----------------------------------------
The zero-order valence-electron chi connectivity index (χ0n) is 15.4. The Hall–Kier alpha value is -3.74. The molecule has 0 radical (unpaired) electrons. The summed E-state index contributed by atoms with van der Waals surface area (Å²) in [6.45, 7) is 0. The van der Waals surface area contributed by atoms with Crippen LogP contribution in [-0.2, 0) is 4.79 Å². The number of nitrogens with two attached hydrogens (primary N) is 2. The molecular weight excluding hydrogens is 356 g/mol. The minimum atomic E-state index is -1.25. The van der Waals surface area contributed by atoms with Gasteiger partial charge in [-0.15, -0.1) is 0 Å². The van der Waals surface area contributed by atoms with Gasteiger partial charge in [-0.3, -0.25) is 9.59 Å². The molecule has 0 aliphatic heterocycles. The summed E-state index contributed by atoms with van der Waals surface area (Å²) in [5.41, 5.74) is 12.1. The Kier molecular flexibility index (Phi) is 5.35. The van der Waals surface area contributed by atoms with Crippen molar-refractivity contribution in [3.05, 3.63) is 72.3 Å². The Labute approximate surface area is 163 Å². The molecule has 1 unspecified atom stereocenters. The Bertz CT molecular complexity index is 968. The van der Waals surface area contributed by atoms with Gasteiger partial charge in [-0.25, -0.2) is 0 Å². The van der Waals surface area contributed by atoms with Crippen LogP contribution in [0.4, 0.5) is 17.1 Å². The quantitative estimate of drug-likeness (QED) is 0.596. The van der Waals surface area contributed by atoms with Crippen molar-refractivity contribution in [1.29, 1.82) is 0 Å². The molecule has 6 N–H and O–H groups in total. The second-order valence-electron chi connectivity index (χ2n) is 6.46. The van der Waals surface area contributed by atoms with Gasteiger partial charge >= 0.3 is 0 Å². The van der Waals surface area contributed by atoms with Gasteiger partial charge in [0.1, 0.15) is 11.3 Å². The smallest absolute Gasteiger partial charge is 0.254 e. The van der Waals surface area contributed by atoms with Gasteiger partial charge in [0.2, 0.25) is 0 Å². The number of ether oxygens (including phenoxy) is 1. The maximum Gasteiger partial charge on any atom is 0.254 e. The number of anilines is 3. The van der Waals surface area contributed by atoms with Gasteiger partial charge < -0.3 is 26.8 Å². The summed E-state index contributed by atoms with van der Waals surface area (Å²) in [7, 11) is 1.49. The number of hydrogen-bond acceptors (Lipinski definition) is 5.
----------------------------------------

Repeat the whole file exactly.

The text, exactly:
The zero-order valence-electron chi connectivity index (χ0n) is 15.4. The Hall–Kier alpha value is -3.74. The molecule has 0 radical (unpaired) electrons. The summed E-state index contributed by atoms with van der Waals surface area (Å²) in [6.45, 7) is 0. The van der Waals surface area contributed by atoms with Crippen LogP contribution in [-0.2, 0) is 4.79 Å². The number of nitrogens with two attached hydrogens (primary N) is 2. The molecular weight excluding hydrogens is 356 g/mol. The minimum atomic E-state index is -1.25. The van der Waals surface area contributed by atoms with Gasteiger partial charge in [-0.15, -0.1) is 0 Å². The van der Waals surface area contributed by atoms with Gasteiger partial charge in [-0.3, -0.25) is 9.59 Å². The molecule has 0 aliphatic heterocycles. The summed E-state index contributed by atoms with van der Waals surface area (Å²) in [5.41, 5.74) is 12.1. The Kier molecular flexibility index (Phi) is 5.35. The van der Waals surface area contributed by atoms with Crippen molar-refractivity contribution in [3.05, 3.63) is 72.3 Å². The Labute approximate surface area is 163 Å². The molecule has 1 unspecified atom stereocenters. The Bertz CT molecular complexity index is 968. The van der Waals surface area contributed by atoms with Gasteiger partial charge in [-0.25, -0.2) is 0 Å². The van der Waals surface area contributed by atoms with Crippen LogP contribution in [0.4, 0.5) is 17.1 Å². The quantitative estimate of drug-likeness (QED) is 0.596. The van der Waals surface area contributed by atoms with Crippen molar-refractivity contribution in [1.29, 1.82) is 0 Å². The molecule has 6 N–H and O–H groups in total. The second-order valence-electron chi connectivity index (χ2n) is 6.46. The van der Waals surface area contributed by atoms with Gasteiger partial charge >= 0.3 is 0 Å². The van der Waals surface area contributed by atoms with Gasteiger partial charge in [0.1, 0.15) is 11.3 Å². The smallest absolute Gasteiger partial charge is 0.254 e. The van der Waals surface area contributed by atoms with Gasteiger partial charge in [0.2, 0.25) is 0 Å². The number of ether oxygens (including phenoxy) is 1. The maximum Gasteiger partial charge on any atom is 0.254 e. The number of anilines is 3. The van der Waals surface area contributed by atoms with Gasteiger partial charge < -0.3 is 26.8 Å². The summed E-state index contributed by atoms with van der Waals surface area (Å²) in [7, 11) is 1.49. The number of hydrogen-bond acceptors (Lipinski definition) is 5.